Then I read the manga, which is the perfect final step in experiencing the GANTZ story. I tried starting with its scanlations (scanned pages with fan translations), which start off very well done by the team that was originally doing it, but as soon as they stop their work on it and other translators take over, it becomes an absolute wreck: literal, robotic translations without emotion, typos left and right, inconsistent translations of names, and no localization to speak of. It completely takes you out of the story and atmosphere and ruins the experience. The only way to experience GANTZ as a manga is to buy the books from Dark Horse. I bought mine on Amazon, where they range from a few cents to $12 a piece, even brand new, and it’s absolutely worth it. The official translation is phenomenally done.
The manga is the best way to finish out your journey through the various GANTZ media, as it answers virtually every unanswered question the anime and films left you with, sometimes even within scenes the anime and films covered. For example, the anime and films never tell you why characters’ heads explode when they leave the allotted mission areas, and the manga answers that question very early on. Thus, reading the manga last, after watching the anime and then the films, is highly satisfying as you learn so many more things about the story, the characters, and how the world works, and why things are happening. The manga is absolutely top notch and by far the most amazing work of fiction I’ve ever had the pleasure to experience. The artwork is just unbelievably and STUNNINGLY detailed, the writing is legitimately perfect in both pacing and tone, the action scenes are thrilling and easy to follow, and even the sound effect onomatopoeias employed are amazingly realistic if you actually sound them out, especially if you use a hushed or whispered delivery while sounding them out. A story should only be as long as it’s able to continue introducing intriguing and exciting new developments and twists, and suffice to say, GANTZ never overstays its welcome. In fact, it’s such an addicting manga that you never want to put it down. There were instances where I had to put it down even though I didn’t want to simply because it’s such an emotionally exhausting work at times, but I enjoyed every single moment it took me to read it. My only complaint is that I would have liked a chapter after its finale to see how the characters go about living their lives after the events they just went through, but I fully understand why Oku ends it the way he does and appreciate his decision, especially when supplemented with the interview included at the end of the final book that explains what the final chapter was so heavily influenced by. The manga gets a stellar 10/10 and deserves it beyond any shadow of a doubt. I honestly couldn’t believe my eyes over some of the amazing artwork on display, and it still blows my mind that Oku was able to pull off some of the things he did, not because of fear of criticism or backlash, but because I’ve never seen such mindblowing detail in serialized illustration before.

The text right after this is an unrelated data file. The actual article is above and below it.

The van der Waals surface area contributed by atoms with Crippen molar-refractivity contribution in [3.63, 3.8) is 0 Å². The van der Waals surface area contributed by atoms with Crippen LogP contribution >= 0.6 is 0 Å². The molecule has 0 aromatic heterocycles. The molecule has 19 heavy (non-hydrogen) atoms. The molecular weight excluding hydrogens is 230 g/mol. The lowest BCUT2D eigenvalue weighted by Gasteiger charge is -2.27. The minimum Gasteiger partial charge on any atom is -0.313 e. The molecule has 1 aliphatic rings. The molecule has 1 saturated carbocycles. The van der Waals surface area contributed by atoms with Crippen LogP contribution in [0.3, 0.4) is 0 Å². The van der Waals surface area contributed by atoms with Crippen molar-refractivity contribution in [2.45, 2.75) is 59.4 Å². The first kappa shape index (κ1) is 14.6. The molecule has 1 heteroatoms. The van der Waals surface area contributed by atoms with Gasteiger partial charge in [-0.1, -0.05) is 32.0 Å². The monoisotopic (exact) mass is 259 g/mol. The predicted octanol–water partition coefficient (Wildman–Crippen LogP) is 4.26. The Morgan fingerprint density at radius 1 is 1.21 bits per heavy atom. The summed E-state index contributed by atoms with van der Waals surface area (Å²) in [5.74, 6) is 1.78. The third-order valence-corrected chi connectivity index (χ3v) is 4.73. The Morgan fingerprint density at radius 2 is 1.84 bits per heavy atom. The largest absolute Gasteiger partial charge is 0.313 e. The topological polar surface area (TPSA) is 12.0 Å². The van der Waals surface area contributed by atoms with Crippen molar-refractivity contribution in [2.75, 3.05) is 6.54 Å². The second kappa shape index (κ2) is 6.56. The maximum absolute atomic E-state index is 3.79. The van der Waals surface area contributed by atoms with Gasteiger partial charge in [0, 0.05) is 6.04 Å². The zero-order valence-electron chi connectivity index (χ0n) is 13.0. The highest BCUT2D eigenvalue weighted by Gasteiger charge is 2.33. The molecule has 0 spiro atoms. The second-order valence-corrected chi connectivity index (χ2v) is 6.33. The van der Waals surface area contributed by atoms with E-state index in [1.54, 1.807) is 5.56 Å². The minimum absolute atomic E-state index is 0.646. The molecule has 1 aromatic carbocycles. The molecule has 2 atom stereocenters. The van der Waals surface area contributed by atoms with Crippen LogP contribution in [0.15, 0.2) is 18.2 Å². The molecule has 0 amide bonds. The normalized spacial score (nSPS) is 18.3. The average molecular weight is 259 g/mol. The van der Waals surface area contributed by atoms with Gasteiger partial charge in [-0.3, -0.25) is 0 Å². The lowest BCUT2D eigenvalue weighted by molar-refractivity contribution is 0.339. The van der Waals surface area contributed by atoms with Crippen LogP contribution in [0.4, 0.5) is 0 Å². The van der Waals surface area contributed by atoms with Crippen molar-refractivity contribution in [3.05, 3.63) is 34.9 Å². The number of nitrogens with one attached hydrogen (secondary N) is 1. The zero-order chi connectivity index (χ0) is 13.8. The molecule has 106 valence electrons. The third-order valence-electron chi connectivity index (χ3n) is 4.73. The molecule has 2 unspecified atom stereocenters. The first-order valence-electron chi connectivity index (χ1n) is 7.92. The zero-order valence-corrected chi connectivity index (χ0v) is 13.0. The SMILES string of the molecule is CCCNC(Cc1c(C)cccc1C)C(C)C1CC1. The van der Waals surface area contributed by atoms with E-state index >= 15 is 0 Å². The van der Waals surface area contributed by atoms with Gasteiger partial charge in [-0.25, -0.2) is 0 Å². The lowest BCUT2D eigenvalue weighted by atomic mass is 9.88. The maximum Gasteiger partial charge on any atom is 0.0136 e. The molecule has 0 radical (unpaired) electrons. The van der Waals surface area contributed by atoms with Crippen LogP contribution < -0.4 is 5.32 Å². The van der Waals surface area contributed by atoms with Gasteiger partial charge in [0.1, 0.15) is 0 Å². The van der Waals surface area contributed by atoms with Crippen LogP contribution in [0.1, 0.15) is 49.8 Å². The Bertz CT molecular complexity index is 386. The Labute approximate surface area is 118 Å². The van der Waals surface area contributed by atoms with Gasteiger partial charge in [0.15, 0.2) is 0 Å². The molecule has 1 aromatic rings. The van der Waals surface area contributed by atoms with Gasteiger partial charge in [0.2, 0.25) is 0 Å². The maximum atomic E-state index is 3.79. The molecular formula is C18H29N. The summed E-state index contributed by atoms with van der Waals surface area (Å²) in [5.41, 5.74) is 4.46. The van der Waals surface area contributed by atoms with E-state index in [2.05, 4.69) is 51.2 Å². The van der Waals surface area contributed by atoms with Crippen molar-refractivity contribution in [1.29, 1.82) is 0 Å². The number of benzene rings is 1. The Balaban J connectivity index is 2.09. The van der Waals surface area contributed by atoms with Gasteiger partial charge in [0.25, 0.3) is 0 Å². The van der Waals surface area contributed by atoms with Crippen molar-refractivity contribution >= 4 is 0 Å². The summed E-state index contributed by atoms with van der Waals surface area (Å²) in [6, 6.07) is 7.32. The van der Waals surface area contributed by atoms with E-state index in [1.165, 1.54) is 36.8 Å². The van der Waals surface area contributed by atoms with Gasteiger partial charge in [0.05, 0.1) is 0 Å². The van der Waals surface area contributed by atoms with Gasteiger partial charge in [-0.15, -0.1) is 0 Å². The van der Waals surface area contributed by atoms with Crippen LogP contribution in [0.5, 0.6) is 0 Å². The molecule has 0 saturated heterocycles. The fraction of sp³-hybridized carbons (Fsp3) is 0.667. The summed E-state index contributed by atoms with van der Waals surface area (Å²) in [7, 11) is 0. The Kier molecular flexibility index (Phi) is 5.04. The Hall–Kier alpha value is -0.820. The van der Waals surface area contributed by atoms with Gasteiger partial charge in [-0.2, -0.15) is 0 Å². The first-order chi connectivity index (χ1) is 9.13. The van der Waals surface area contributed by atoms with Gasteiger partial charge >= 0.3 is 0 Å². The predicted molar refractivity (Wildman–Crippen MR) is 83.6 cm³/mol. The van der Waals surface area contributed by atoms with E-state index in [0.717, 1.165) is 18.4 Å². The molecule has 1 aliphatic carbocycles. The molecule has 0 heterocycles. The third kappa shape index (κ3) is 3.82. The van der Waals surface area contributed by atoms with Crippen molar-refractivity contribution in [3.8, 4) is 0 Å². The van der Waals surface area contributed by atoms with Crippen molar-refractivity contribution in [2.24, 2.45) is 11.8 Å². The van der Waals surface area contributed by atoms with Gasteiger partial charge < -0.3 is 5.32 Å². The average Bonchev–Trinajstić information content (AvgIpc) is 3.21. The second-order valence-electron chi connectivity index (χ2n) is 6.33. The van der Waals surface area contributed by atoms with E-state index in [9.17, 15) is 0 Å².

I can’t possibly recommend GANTZ strongly enough, as long as you can handle raw and honest depictions of extreme violence, vulgarity, and sexuality. Hiroya Oku’s sheer imagination is unparalleled, and I’ve never seen such amazing creativity in monster or alien designs in my life. His writing is completely superb and is able to take his readers on intense roller coasters of emotion, from deep, sober solemnity, to high octane excitement and fear, to heartrending emotion, both sorrowful and joyous. He defies all expectation and delivers an experience unlike anything else out there. He’ll make you question your humanity, your understanding of how the universe works, and even your personal morality. All I ask is that you please, whatever you do, not read the fan translations online and instead buy the books for the official translation.